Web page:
The Nineteenth Century — The Beginnings of Modern Medicine (Part 1)

Although the early decades of the nineteenth century were a virtual continuation of medical developments in the previous century, two particular advances (anesthesia and the discovery of microorganisms as causes of disease) so altered the course of medical history that concepts of illness, methods of treatment, and hygienic practices at the end of the century bore only slight resemblance to what they were at the beginning. Of course there were other highly significant contributions which advanced the understanding of the structure and function of the living organism, such as the demonstration of the cell as the fundamental anatomical unit, the enunciation of the physiological principles relating to the internal environment of the body, and the introduction of new diagnostic tools into clinical methods. The effects of these other advances were more cumulative, producing their greatest impact in the following century.

Public Health

On the other hand, the organization of physicians, hospitals, and public health activities arose out of the nineteenth century itself, owing much to the alterations wrought by the Industrial Revolution. The rapid changes that followed the building of factories and the expansion of cities led to extreme shifts and crowding of populations. The conditions of factory workers, the spread of slums, and the interdependence of communities and nations also affected medical practice.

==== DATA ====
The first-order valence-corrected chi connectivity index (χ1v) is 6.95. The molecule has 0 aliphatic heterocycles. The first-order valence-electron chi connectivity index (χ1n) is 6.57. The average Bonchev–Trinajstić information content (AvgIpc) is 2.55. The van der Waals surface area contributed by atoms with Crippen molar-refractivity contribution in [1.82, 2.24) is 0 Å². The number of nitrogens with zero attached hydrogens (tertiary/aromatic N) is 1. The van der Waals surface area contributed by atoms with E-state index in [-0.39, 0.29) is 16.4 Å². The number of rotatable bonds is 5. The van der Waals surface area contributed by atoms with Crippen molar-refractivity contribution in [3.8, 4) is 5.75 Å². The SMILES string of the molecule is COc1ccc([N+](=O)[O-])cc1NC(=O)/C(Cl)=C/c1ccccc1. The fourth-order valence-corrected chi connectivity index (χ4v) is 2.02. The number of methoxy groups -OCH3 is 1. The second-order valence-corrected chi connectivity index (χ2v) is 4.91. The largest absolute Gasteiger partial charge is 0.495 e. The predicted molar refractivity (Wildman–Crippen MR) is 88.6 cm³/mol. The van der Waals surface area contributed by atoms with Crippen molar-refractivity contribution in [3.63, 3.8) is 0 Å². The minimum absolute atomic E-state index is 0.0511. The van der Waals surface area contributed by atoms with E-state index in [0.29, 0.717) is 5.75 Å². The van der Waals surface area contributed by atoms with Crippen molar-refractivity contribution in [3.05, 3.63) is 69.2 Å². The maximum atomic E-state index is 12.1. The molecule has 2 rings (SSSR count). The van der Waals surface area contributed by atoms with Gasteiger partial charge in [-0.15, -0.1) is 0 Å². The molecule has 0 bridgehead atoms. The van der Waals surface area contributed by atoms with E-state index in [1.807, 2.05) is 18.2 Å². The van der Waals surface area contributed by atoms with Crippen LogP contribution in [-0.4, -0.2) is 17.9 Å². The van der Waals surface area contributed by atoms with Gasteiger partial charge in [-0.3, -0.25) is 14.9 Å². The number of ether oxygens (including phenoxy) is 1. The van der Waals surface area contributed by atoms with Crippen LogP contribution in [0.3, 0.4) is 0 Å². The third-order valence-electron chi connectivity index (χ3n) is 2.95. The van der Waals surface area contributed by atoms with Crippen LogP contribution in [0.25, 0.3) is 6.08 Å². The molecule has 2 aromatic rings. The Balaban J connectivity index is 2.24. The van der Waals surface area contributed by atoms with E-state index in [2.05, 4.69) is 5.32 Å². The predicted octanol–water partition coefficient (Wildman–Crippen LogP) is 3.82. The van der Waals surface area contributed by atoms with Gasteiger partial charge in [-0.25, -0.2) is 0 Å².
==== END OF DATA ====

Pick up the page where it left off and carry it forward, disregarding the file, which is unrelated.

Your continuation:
Before the discovery of bacteria as the causes of disease, the principal focus of preventive medicine and public health had been on sanitation: the provision of potable water and the dispersal of foul odors from sewage and refuse, which were considered the important factors in causing epidemics. The invention of the water closet by John Harrington (1561-1612) facilitated flushing away human waste and helped to keep some dwellings clean, but the flow from these indoor privies ran into cesspools and ultimately into waterways and wells.

The health of workers in the factories was important to their efficient functioning, and since the spread of epidemic disease was a danger to all segments of the population, the need for remedial measures in public health was urgently appreciated. Johann Peter Frank’s System einer Vollstandigen medicinischen Polizey (1777-78), using statistics to establish the importance of public health, was a milestone even though its immediate influence was negligible. In 1848, the description by Edwin Chadwick of the sanitary conditions and health of English workers, however, did have a great impact on the upper classes and the governing bodies. His standards for the proper removal of sewage and the protection of water supplies was a stimulus to the government of Britain, as was Rudolf Virchow’s militant advocacy of public health measures in Germany.